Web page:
Contracts for the five main sub-components of Australia's future submarines are expected to be placed by early 2018, according to the head of the project in the Royal Australian Navy. (photo : DCNS)
Suppliers for the five main sub-components for Australia's Future Submarine requirement are expected to be under contract by early 2018, programme head Rear Admiral Greg Sammut disclosed on 16 February.
Speaking at an industry day in Sydney, Rear Adm Sammut listed the top five items as being the main motor, diesel generators, DC switchboard, batteries, and weapon discharge system.
With construction in South Australia expected to start in 2023 with the aim of having the first of the 12 Future Submarines in service "in the early 2030s", work on the infrastructure necessary to ensure a fully qualified workforce was in place would begin in 2018, he said.
Meanwhile, concept design work and sensor selection studies were under way, detailed planning was proceeding on land-based build, test, and integration facilities, and an integrated master schedule was in development, Rear Adm Sammut.
The government announced in April 2016 that French shipbuilder DCNS, with its proposal for the Shortfin Barracuda 1A, a 4,700-tonne diesel-electric derivative of the company's 5,300-tonne Barracuda nuclear attack submarine, had defeated Japanese and German bids to replace the six-strong Collins-class fleet at an anticipated cost of AUD50 billion (USD37.5 billion).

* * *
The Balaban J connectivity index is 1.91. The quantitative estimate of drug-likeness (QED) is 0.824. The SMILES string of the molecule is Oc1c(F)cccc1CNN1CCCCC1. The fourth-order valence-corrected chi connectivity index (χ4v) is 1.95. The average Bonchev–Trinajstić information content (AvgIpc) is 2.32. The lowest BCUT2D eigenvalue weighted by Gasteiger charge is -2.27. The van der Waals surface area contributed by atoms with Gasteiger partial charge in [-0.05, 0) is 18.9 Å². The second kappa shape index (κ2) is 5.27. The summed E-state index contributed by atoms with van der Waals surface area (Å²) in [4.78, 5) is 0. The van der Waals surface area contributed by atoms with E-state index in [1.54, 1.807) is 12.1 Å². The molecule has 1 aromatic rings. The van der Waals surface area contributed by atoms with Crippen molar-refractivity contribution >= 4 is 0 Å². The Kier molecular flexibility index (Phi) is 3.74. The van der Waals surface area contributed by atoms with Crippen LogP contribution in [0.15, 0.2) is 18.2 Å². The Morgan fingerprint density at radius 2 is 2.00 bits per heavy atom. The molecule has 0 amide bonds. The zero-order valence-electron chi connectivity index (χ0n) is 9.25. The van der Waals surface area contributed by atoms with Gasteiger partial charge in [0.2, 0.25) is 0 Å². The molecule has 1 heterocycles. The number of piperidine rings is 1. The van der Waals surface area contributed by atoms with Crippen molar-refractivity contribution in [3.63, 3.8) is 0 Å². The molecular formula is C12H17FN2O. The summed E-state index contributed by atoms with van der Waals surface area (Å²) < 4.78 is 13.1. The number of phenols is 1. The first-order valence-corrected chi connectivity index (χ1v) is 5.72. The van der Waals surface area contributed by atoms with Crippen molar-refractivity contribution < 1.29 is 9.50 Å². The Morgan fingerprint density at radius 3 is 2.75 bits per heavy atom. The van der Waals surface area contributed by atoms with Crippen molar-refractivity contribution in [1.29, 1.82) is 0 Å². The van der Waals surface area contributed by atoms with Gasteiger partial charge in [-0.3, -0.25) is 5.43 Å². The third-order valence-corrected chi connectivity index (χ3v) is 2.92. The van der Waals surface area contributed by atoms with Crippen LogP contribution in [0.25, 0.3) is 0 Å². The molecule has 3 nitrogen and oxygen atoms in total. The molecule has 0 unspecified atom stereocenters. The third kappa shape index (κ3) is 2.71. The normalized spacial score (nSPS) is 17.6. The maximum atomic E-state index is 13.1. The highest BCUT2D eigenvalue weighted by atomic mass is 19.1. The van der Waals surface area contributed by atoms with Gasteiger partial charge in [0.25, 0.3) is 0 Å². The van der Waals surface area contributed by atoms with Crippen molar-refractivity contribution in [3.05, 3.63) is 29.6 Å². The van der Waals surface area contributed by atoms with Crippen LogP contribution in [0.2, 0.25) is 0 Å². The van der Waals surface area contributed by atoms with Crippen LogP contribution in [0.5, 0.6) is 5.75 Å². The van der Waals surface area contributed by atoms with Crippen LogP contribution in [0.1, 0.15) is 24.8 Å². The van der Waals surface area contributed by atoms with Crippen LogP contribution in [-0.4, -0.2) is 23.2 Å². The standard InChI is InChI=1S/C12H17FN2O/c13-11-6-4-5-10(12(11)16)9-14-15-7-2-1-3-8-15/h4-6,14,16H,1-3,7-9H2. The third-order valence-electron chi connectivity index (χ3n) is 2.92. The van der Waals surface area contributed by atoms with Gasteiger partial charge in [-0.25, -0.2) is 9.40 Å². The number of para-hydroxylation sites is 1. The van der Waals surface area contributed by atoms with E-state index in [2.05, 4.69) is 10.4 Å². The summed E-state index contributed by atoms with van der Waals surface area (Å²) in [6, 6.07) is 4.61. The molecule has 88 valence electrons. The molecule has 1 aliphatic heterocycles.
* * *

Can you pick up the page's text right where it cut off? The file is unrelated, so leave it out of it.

A three-year AUD500 million design and mobilisation contract signed with DCNS in September 2016 covered early design work, moving into the preliminary design area towards the end of that period.
Rear Adm Sammut said that between 30 to 50 Australian personnel would be posted this year to the Future Submarine project office in Cherbourg, where the bulk of early design would be undertaken.
The combat system specification should be completed by the second half of 2018, at which time critical element design contracts for the combat system would be put out to tender, Rear Adm Sammut said.
Emphasising the importance of sovereign capability in both operations and life-of-type sustainment, Rear Adm Sammut said identification of the technology and training necessary to achieve this was already being pursued "as we go into a rhythm of what needs to delivered throughout design and construction".